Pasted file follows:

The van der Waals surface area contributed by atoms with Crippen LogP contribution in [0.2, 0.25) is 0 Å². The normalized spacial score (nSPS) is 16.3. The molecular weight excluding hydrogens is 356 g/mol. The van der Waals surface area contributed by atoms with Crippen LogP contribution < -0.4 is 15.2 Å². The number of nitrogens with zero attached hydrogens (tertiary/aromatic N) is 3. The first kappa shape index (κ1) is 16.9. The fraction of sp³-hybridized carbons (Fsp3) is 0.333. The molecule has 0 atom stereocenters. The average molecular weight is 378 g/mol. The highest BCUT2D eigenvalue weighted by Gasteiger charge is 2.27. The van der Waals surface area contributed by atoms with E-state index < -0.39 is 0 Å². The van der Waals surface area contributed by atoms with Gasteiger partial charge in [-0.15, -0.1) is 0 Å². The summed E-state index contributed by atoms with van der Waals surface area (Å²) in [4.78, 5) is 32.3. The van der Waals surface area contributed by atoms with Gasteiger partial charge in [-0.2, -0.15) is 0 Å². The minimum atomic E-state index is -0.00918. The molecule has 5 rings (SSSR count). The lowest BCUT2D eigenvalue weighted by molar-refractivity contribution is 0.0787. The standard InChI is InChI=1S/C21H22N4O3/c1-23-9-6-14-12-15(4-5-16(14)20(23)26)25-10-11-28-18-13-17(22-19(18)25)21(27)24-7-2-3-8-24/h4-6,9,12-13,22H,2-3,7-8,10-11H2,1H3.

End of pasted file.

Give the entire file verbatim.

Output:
The van der Waals surface area contributed by atoms with Crippen LogP contribution in [0.2, 0.25) is 0 Å². The normalized spacial score (nSPS) is 16.3. The molecular weight excluding hydrogens is 356 g/mol. The van der Waals surface area contributed by atoms with Crippen LogP contribution < -0.4 is 15.2 Å². The number of nitrogens with zero attached hydrogens (tertiary/aromatic N) is 3. The first kappa shape index (κ1) is 16.9. The fraction of sp³-hybridized carbons (Fsp3) is 0.333. The molecule has 0 atom stereocenters. The average molecular weight is 378 g/mol. The highest BCUT2D eigenvalue weighted by Gasteiger charge is 2.27. The van der Waals surface area contributed by atoms with E-state index < -0.39 is 0 Å². The van der Waals surface area contributed by atoms with Gasteiger partial charge in [-0.15, -0.1) is 0 Å². The summed E-state index contributed by atoms with van der Waals surface area (Å²) in [4.78, 5) is 32.3. The van der Waals surface area contributed by atoms with Gasteiger partial charge in [-0.2, -0.15) is 0 Å². The minimum atomic E-state index is -0.00918. The molecule has 5 rings (SSSR count). The lowest BCUT2D eigenvalue weighted by molar-refractivity contribution is 0.0787. The standard InChI is InChI=1S/C21H22N4O3/c1-23-9-6-14-12-15(4-5-16(14)20(23)26)25-10-11-28-18-13-17(22-19(18)25)21(27)24-7-2-3-8-24/h4-6,9,12-13,22H,2-3,7-8,10-11H2,1H3.